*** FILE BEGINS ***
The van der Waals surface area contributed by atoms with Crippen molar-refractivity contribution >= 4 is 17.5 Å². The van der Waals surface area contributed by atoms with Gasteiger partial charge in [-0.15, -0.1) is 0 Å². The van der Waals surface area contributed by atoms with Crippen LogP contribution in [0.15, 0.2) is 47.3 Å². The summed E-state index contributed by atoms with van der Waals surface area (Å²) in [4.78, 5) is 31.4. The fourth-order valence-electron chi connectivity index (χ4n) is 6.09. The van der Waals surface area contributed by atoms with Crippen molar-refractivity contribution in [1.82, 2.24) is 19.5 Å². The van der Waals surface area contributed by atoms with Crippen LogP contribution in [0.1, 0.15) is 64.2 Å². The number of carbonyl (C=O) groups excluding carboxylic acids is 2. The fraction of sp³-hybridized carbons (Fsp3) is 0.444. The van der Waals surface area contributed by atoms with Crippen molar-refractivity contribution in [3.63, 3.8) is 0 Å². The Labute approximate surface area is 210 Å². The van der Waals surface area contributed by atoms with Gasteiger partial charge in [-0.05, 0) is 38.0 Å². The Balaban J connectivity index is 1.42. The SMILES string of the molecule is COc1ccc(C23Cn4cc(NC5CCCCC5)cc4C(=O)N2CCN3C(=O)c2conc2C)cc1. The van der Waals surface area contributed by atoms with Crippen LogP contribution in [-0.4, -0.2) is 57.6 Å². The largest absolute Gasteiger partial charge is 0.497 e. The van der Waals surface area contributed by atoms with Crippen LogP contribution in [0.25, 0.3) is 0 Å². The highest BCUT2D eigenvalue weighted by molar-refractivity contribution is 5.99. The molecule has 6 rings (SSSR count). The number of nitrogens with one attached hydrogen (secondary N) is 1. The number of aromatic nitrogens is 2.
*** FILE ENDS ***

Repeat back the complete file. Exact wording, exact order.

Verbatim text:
The van der Waals surface area contributed by atoms with Crippen molar-refractivity contribution >= 4 is 17.5 Å². The van der Waals surface area contributed by atoms with Gasteiger partial charge in [-0.15, -0.1) is 0 Å². The van der Waals surface area contributed by atoms with Crippen LogP contribution in [0.15, 0.2) is 47.3 Å². The summed E-state index contributed by atoms with van der Waals surface area (Å²) in [4.78, 5) is 31.4. The fourth-order valence-electron chi connectivity index (χ4n) is 6.09. The van der Waals surface area contributed by atoms with Crippen molar-refractivity contribution in [1.82, 2.24) is 19.5 Å². The van der Waals surface area contributed by atoms with Crippen LogP contribution in [0.1, 0.15) is 64.2 Å². The number of carbonyl (C=O) groups excluding carboxylic acids is 2. The fraction of sp³-hybridized carbons (Fsp3) is 0.444. The van der Waals surface area contributed by atoms with Crippen molar-refractivity contribution in [3.63, 3.8) is 0 Å². The Labute approximate surface area is 210 Å². The van der Waals surface area contributed by atoms with Gasteiger partial charge in [-0.05, 0) is 38.0 Å². The Balaban J connectivity index is 1.42. The SMILES string of the molecule is COc1ccc(C23Cn4cc(NC5CCCCC5)cc4C(=O)N2CCN3C(=O)c2conc2C)cc1. The van der Waals surface area contributed by atoms with Crippen LogP contribution in [-0.4, -0.2) is 57.6 Å². The largest absolute Gasteiger partial charge is 0.497 e. The van der Waals surface area contributed by atoms with Crippen LogP contribution in [0.25, 0.3) is 0 Å². The highest BCUT2D eigenvalue weighted by molar-refractivity contribution is 5.99. The molecule has 6 rings (SSSR count). The number of nitrogens with one attached hydrogen (secondary N) is 1. The number of aromatic nitrogens is 2.